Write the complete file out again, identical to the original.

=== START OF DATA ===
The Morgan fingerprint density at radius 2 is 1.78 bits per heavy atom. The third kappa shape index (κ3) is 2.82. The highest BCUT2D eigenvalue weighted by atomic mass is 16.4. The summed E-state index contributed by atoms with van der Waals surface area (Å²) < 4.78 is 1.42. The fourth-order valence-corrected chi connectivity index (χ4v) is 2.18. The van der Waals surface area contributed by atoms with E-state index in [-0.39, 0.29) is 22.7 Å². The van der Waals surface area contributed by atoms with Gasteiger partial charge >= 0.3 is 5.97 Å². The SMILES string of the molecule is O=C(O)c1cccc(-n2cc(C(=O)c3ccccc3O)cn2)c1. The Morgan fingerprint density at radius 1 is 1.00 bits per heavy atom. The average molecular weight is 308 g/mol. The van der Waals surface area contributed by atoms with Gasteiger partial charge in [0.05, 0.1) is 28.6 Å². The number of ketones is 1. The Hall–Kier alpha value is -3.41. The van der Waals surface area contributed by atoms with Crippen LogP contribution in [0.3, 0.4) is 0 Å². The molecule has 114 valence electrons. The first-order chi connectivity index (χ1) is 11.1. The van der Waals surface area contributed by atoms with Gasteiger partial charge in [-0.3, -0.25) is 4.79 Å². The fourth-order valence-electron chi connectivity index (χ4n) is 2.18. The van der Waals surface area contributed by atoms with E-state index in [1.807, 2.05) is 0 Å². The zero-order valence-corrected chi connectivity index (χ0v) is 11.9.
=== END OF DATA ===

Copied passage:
The Morgan fingerprint density at radius 2 is 1.78 bits per heavy atom. The third kappa shape index (κ3) is 2.82. The highest BCUT2D eigenvalue weighted by atomic mass is 16.4. The summed E-state index contributed by atoms with van der Waals surface area (Å²) < 4.78 is 1.42. The fourth-order valence-corrected chi connectivity index (χ4v) is 2.18. The van der Waals surface area contributed by atoms with E-state index in [-0.39, 0.29) is 22.7 Å². The van der Waals surface area contributed by atoms with Gasteiger partial charge >= 0.3 is 5.97 Å². The SMILES string of the molecule is O=C(O)c1cccc(-n2cc(C(=O)c3ccccc3O)cn2)c1. The Morgan fingerprint density at radius 1 is 1.00 bits per heavy atom. The average molecular weight is 308 g/mol. The van der Waals surface area contributed by atoms with Gasteiger partial charge in [0.05, 0.1) is 28.6 Å². The number of ketones is 1. The Hall–Kier alpha value is -3.41. The van der Waals surface area contributed by atoms with Crippen LogP contribution in [0.3, 0.4) is 0 Å². The molecule has 114 valence electrons. The first-order chi connectivity index (χ1) is 11.1. The van der Waals surface area contributed by atoms with Gasteiger partial charge in [-0.3, -0.25) is 4.79 Å². The fourth-order valence-electron chi connectivity index (χ4n) is 2.18. The van der Waals surface area contributed by atoms with E-state index in [1.807, 2.05) is 0 Å². The zero-order valence-corrected chi connectivity index (χ0v) is 11.9.